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A Marriage of Taste

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Book Review by Chris Manganaro

Marriage is a part of life that we may not feel ready for even when it is right in front of us. There are so many things to consider when getting married and we’re not just talking about the wedding itself. We are talking, of course, about the person who we decide to marry. In order to make a good marriage, the ingredients need to mesh well. If they don’t, we are left with a very poor tasting mess which could end in being thrown out in divorce. Nobody likes to waste food and nobody likes divorce.

Michelle Maisto thinks a lot about marriages in her book The Gastronomy of Marriage: A Memoir of Food and Love. Maisto, being a woman with slight man issues, is finally on her way to tying the knot. Of course, this is not something she intends to do without a little argument with herself. Throwing in issues such as religion, work, and food, Maisto finds many faults with her relationship and others while trying to keep it together. The book reads a bit like a stream of consciousness that may or may not work for the reader. It supposedly follows in chronological order, with some chapters named after months, yet it does not really feel as such which may also distract certain readers. It feels like the author tries to follow a recipe, but changes it constantly.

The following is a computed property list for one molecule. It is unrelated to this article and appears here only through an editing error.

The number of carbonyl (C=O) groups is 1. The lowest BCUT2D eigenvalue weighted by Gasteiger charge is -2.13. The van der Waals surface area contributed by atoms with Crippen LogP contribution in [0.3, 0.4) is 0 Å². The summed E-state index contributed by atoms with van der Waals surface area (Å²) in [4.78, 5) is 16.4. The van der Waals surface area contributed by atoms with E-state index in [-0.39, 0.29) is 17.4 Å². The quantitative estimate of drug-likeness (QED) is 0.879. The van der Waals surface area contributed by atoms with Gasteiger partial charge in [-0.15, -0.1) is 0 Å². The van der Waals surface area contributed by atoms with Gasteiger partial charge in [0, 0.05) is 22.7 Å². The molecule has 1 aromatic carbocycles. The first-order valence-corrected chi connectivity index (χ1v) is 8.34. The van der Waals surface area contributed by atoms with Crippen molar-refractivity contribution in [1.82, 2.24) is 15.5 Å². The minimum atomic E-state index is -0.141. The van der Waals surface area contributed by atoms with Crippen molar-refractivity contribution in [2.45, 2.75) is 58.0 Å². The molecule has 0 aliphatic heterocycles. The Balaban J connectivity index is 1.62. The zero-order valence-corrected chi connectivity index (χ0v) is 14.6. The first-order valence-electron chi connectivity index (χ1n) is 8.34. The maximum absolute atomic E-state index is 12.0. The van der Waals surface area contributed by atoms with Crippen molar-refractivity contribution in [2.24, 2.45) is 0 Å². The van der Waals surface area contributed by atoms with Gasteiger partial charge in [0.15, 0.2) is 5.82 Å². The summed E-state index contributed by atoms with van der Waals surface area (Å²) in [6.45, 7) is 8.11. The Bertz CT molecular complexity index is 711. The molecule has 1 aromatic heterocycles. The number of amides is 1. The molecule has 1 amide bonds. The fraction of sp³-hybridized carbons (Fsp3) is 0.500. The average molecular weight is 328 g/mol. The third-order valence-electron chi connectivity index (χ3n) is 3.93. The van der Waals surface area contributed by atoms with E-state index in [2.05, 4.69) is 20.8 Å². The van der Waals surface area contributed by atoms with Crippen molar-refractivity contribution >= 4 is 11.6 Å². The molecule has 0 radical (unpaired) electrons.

Aside from having marriage on the mind, Maisto also talks about food regularly. Often she talks about dinners of the past and present. Her love of food is easy to see even as she tries to figure out what to make for dinner. Often people struggle with this question on a daily basis and get sick of it. Maisto eventually admits to relishing in it, despite her picky husband-to-be. While she may shine in these moments, her fiancé, Rich, does not. One might see where her doubts come from at times.

There are recipes in this book, but they are mostly simple and do not make this much of a cookbook. Maisto does a wonderful job of incorporating the recipes, by mentioning them and adding anecdotes to them, but they are infrequently placed at the end of chapters and there is no index for them. They feel a little bit like something thrown in to spice up the presentation.

Aside from Rich, Maisto describes many other characters in her life. Some get more attention, like her sisters, while others seem rather brushed over. This can be a bit of a shame considering there are times when the book rambles on about topics that may not necessarily interest the reader, like random historical facts.

Going into this book, marriage is obviously one of the main topics and so we hear quite a bit of talk on it and weddings. Information on weddings is not going to titillate everyone and even those who are enjoying it will likely feel rather put off by the fact that the author’s wedding never actually occurs in the book. It feels like a large oversight like forgetting to put baking powder in a cake. It falls flat.

This book is charming in chunks, but it really does not have a specific audience. Those planning on getting married might be discouraged a little and food lovers might feel it lacks. Even people who like memoirs will find it missing the key ingredients. Perhaps read it if you want to see how the stomach relates to marriage and other interesting incites.

For more on food and recipes get your copy of the Gourmand World Cookbook Award Winning book The Basic Art of Italian Cooking: Holidays & Special Occasions-2nd edition

front cover

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